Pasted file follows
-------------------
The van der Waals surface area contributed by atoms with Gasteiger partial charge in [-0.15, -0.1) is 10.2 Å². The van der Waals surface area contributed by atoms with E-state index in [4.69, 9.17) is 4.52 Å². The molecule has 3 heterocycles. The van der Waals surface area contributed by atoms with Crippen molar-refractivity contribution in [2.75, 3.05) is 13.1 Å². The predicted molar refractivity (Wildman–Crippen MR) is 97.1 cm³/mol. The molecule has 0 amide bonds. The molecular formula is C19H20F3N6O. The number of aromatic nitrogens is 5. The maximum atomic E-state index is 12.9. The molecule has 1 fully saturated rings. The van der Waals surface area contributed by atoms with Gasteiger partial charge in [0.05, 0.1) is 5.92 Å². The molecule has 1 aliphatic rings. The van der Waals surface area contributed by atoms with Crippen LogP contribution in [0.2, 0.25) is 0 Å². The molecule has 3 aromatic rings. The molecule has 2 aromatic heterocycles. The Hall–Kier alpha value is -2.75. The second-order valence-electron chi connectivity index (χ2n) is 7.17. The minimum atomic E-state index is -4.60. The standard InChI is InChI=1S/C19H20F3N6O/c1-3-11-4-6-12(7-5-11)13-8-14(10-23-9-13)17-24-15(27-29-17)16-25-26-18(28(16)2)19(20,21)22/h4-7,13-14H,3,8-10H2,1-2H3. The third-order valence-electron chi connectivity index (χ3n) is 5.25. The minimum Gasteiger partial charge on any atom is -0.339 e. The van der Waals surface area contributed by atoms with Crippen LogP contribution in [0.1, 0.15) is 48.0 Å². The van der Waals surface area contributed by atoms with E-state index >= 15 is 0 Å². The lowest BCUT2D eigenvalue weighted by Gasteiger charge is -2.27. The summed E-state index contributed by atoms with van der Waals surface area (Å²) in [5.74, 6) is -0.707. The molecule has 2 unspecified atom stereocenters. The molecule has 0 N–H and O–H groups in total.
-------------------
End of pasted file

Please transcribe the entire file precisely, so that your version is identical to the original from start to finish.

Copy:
The van der Waals surface area contributed by atoms with Gasteiger partial charge in [-0.15, -0.1) is 10.2 Å². The van der Waals surface area contributed by atoms with E-state index in [4.69, 9.17) is 4.52 Å². The molecule has 3 heterocycles. The van der Waals surface area contributed by atoms with Crippen molar-refractivity contribution in [2.75, 3.05) is 13.1 Å². The predicted molar refractivity (Wildman–Crippen MR) is 97.1 cm³/mol. The molecule has 0 amide bonds. The molecular formula is C19H20F3N6O. The number of aromatic nitrogens is 5. The maximum atomic E-state index is 12.9. The molecule has 1 fully saturated rings. The van der Waals surface area contributed by atoms with Gasteiger partial charge in [0.05, 0.1) is 5.92 Å². The molecule has 1 aliphatic rings. The van der Waals surface area contributed by atoms with Crippen LogP contribution in [0.2, 0.25) is 0 Å². The molecule has 3 aromatic rings. The molecule has 2 aromatic heterocycles. The Hall–Kier alpha value is -2.75. The second-order valence-electron chi connectivity index (χ2n) is 7.17. The minimum atomic E-state index is -4.60. The standard InChI is InChI=1S/C19H20F3N6O/c1-3-11-4-6-12(7-5-11)13-8-14(10-23-9-13)17-24-15(27-29-17)16-25-26-18(28(16)2)19(20,21)22/h4-7,13-14H,3,8-10H2,1-2H3. The third-order valence-electron chi connectivity index (χ3n) is 5.25. The minimum Gasteiger partial charge on any atom is -0.339 e. The van der Waals surface area contributed by atoms with Crippen LogP contribution in [0.1, 0.15) is 48.0 Å². The van der Waals surface area contributed by atoms with E-state index >= 15 is 0 Å². The lowest BCUT2D eigenvalue weighted by Gasteiger charge is -2.27. The summed E-state index contributed by atoms with van der Waals surface area (Å²) in [5.74, 6) is -0.707. The molecule has 2 unspecified atom stereocenters. The molecule has 0 N–H and O–H groups in total.